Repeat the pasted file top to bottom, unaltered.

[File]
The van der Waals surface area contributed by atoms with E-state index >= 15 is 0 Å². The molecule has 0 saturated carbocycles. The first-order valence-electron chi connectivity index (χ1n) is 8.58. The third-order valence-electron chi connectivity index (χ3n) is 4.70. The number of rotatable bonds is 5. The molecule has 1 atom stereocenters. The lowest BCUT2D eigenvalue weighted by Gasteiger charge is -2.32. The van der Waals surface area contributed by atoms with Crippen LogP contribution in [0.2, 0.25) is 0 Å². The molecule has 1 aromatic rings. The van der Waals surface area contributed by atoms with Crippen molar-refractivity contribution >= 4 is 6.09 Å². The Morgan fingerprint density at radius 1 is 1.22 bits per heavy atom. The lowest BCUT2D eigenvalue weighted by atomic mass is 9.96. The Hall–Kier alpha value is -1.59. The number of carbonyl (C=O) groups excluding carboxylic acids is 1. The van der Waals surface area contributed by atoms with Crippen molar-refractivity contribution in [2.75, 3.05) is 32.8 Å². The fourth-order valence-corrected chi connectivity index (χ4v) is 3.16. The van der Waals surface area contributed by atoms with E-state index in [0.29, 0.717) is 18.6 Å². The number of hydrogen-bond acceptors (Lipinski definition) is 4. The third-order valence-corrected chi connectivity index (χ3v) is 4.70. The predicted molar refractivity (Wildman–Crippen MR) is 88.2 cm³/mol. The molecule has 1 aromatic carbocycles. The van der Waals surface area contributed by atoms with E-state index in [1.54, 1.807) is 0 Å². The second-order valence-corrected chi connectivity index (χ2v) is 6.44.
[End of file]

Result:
The van der Waals surface area contributed by atoms with E-state index >= 15 is 0 Å². The molecule has 0 saturated carbocycles. The first-order valence-electron chi connectivity index (χ1n) is 8.58. The third-order valence-electron chi connectivity index (χ3n) is 4.70. The number of rotatable bonds is 5. The molecule has 1 atom stereocenters. The lowest BCUT2D eigenvalue weighted by Gasteiger charge is -2.32. The van der Waals surface area contributed by atoms with Crippen LogP contribution in [0.2, 0.25) is 0 Å². The molecule has 1 aromatic rings. The van der Waals surface area contributed by atoms with Crippen molar-refractivity contribution >= 4 is 6.09 Å². The Morgan fingerprint density at radius 1 is 1.22 bits per heavy atom. The lowest BCUT2D eigenvalue weighted by atomic mass is 9.96. The Hall–Kier alpha value is -1.59. The number of carbonyl (C=O) groups excluding carboxylic acids is 1. The van der Waals surface area contributed by atoms with Crippen molar-refractivity contribution in [2.75, 3.05) is 32.8 Å². The fourth-order valence-corrected chi connectivity index (χ4v) is 3.16. The van der Waals surface area contributed by atoms with E-state index in [0.29, 0.717) is 18.6 Å². The number of hydrogen-bond acceptors (Lipinski definition) is 4. The third-order valence-corrected chi connectivity index (χ3v) is 4.70. The predicted molar refractivity (Wildman–Crippen MR) is 88.2 cm³/mol. The molecule has 1 aromatic carbocycles. The van der Waals surface area contributed by atoms with E-state index in [1.54, 1.807) is 0 Å². The second-order valence-corrected chi connectivity index (χ2v) is 6.44.